Tuesday, September 08, 2009

The Merriment of Parsons

Brit Jnr’s education/trial by Samuel Johnson continues apace. The reading of Boswell’s justly-revered Life Of is proving testing for me, however, since at every turn I cannot help but compare my own character and actions to those of the Great Man and, inevitably, I find myself wanting. The following pair of anecdotes (one mine, one Johnson) illustrates the point.

I was once involved in a conversation with a middle-aged accountant, in a room full of middle-aged accountants. I have met a lot of middle-aged accountants and generally they fall into one of two categories: the nice, sensible ones; and the ones who constantly want to prove that they are ‘more than’ an accountant. This chap was a prime example of the latter type, and was attempting to prove his street-credentials by explaining that he was the bass guitarist in a band.

“Oh really, what kind of thing do you play?” I asked, dutifully.
“Rock, indie,” he said, with a forced-casual Mockney twang. “Coldplay, James Morrison, Snow Patrol…All that kind of shit.”

My reaction, once I had finished shuddering, cringing and swallowing a brief surge of vomit, was merely to smile politely and make small noises of enthusiasm.

Compare, then, my craven response to the response of Johnson in a similar situation, and you’ll see the true scale of my shortcomings:

Johnson and his friend, Beauclerk, were once together in company with several clergymen, who thought that they should appear to advantage, by assuming the lax jollity of men of the world; which, as it may be observed in similar cases, they carried to noisy excess. Johnson, who they expected would be ENTERTAINED, sat grave and silent for some time; at last, turning to Beauclerk, he said, by no means in a whisper, 'This merriment of parsons is mighty offensive.'

10 comments:

Peter Burnet said...

Cheer up, they just don't make them like that anymore. I've never been able to find the exact quote, but apparently Hilaire Belloc was once being heckled repeatedly by a loud jerk for his Catholicism at a public meeting when he was standing for Parliament. When he wouldn't stop, Belloc finally whipped out his rosary and said something like:

"Do you see these beads, Sir? I say them every morning when I rise, once at mid-day and every evening before I retire. God willing, I intend to continue doing so for many years. And if that offends you, Sir, than all I can say is may God spare me the ignominy of representing you in Parliament!"

Dave Lull said...

The source of the Hilaire Belloc quotation might be The Life of Hilaire Belloc, by Robert Speaight (1957), page 204:

"Gentlemen, I am a Catholic. As far as possible I go to Mass every day. This [taking a rosary out of his pocket] is a rosary. As far as possible, I kneel down and tell these beads every day. If you reject me on account of my religion, I shall thank God that He has spared me the indignity of being your representative!"

Peter Burnet said...

Thank-you very much, Dave.

Brit said...

And I think it's fair to say that your version is a significant improvement on the original, Peter.

Peter Burnet said...

You think that was good? You should see what I can do with Hamlet.

Gaw said...

On the other hand, where would we be if we couldn't poke fun at the Merriment of Parsons? The Office could have been subtitled The Merriment of a Paper Supplies Manager.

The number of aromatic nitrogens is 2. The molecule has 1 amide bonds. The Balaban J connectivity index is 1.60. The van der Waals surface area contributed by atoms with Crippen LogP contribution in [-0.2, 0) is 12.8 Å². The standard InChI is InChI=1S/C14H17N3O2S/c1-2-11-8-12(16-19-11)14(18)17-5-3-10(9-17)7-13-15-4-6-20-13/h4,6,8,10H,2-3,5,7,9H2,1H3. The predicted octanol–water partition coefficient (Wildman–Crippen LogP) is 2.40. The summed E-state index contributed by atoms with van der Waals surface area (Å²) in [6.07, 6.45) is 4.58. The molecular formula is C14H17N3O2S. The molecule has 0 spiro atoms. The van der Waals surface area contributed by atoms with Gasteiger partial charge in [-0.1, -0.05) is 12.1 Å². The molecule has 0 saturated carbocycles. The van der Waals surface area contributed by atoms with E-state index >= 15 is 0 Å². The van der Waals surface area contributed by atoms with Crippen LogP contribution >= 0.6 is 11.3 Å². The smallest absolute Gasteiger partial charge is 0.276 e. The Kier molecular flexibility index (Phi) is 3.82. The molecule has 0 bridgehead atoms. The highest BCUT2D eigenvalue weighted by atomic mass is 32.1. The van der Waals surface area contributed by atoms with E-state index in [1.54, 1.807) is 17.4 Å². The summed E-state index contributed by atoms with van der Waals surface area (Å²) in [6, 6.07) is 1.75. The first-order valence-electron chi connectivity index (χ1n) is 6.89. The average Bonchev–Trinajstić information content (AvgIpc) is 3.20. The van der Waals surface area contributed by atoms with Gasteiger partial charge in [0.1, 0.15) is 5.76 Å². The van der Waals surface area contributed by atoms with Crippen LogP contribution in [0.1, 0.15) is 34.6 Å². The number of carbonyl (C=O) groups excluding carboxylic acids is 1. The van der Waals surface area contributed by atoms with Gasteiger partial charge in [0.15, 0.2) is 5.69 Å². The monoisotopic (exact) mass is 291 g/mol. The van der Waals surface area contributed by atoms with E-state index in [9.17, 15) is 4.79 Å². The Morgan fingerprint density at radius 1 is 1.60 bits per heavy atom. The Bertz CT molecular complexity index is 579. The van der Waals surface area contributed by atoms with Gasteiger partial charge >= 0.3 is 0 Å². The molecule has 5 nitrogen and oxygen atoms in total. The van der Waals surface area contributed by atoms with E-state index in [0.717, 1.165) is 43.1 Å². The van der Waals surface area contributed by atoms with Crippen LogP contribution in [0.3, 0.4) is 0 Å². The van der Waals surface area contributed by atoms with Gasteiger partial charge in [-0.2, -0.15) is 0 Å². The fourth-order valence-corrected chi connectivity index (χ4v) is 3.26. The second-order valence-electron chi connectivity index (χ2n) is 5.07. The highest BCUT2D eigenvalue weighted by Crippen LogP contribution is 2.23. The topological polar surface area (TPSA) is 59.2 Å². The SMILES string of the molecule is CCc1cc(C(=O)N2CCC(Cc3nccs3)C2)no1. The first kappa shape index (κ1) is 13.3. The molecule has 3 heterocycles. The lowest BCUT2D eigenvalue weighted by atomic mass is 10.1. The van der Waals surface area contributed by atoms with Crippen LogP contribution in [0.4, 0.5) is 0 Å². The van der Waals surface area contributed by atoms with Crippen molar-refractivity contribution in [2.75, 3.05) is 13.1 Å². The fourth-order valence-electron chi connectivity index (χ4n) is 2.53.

The Old Batsman said...

Someone once told me a story about an actor - can't remember which one, Maggie, Larry, Johnny, Sir Benny, one of them, you know - They were always getting invited to first nights, and inevitably would be summoned the the dressing room afterwards and asked what they thought.

After many years, they'd come up with the perfect response. They'd walk in, go straight up to the leading player and say, 'darling, you've done it again...'

That's not bad.

Gadjo Dilo said...

Ah, but without the merriment of parsons we'd have no Father Ted and no Mel Smith as the trendy vicar (couldn't find that on YouTiube, which was a shame).

David said...

And yet, I have to believe that the only thing saving Johnson from being touched up in the alley out back was that Boswell was following him around taking notes.

Spare a moment's pity for the poor Parsons, who undoubtedly agreed together beforehand that, if they acted like Parsons ought, Johnson would mercilessly ridicule them.

Brit said...

Funnily enough, David, I can answer this one for you, with two quotes from the Life Of:

That he was often much stared at while he advanced in this manner, may easily be believed; but it was not safe to make sport of one so robust as he was. Mr. Langton saw him one day, in a fit of absence, by a sudden start, drive the load off a porter's back, and walk forward briskly, without being conscious of what he had done. The porter was very angry, but stood still, and eyed the huge figure with much earnestness, till he was satisfied that his wisest course was to be quiet, and take up his burthen again.

and

He feared death, but he feared nothing else, not even what might occasion death. Many instances of his resolution may be mentioned. One day, at Mr. Beauclerk's house in the country, when two large dogs were fighting, he went up to them, and beat them till they separated; and at another time, when told of the danger there was that a gun might burst if charged with many balls, he put in six or seven, and fired it off against a wall. Mr. Langton told me, that when they were swimming together near Oxford, he cautioned Dr. Johnson against a pool, which was reckoned particularly dangerous; upon which Johnson directly swam into it. He told me himself that one night he was attacked in the street by four men, to whom he would not yield, but kept them all at bay, till the watch came up, and carried both him and them to the round-house.

Truly a giant among men.